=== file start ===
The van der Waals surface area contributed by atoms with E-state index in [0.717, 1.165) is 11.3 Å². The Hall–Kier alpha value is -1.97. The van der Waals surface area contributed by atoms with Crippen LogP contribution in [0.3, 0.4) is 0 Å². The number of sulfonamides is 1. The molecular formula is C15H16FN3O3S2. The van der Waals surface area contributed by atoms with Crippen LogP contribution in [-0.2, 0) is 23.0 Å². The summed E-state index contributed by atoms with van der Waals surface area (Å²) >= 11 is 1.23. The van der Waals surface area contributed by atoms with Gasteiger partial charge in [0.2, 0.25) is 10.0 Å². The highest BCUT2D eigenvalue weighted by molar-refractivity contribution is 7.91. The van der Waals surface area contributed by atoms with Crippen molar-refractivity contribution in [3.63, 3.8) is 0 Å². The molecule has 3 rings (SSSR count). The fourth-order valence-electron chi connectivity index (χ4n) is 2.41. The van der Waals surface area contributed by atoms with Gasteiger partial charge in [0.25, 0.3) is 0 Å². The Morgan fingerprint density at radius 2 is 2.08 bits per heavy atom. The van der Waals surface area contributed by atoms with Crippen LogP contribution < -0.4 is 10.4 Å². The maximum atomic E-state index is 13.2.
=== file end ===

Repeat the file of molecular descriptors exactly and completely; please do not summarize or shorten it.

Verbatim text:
The van der Waals surface area contributed by atoms with E-state index in [0.717, 1.165) is 11.3 Å². The Hall–Kier alpha value is -1.97. The van der Waals surface area contributed by atoms with Crippen LogP contribution in [0.3, 0.4) is 0 Å². The number of sulfonamides is 1. The molecular formula is C15H16FN3O3S2. The van der Waals surface area contributed by atoms with Crippen LogP contribution in [-0.2, 0) is 23.0 Å². The summed E-state index contributed by atoms with van der Waals surface area (Å²) >= 11 is 1.23. The van der Waals surface area contributed by atoms with Gasteiger partial charge in [0.2, 0.25) is 10.0 Å². The highest BCUT2D eigenvalue weighted by molar-refractivity contribution is 7.91. The van der Waals surface area contributed by atoms with Crippen molar-refractivity contribution in [3.63, 3.8) is 0 Å². The molecule has 3 rings (SSSR count). The fourth-order valence-electron chi connectivity index (χ4n) is 2.41. The van der Waals surface area contributed by atoms with Gasteiger partial charge in [0.25, 0.3) is 0 Å². The Morgan fingerprint density at radius 2 is 2.08 bits per heavy atom. The van der Waals surface area contributed by atoms with Crippen LogP contribution < -0.4 is 10.4 Å². The maximum atomic E-state index is 13.2.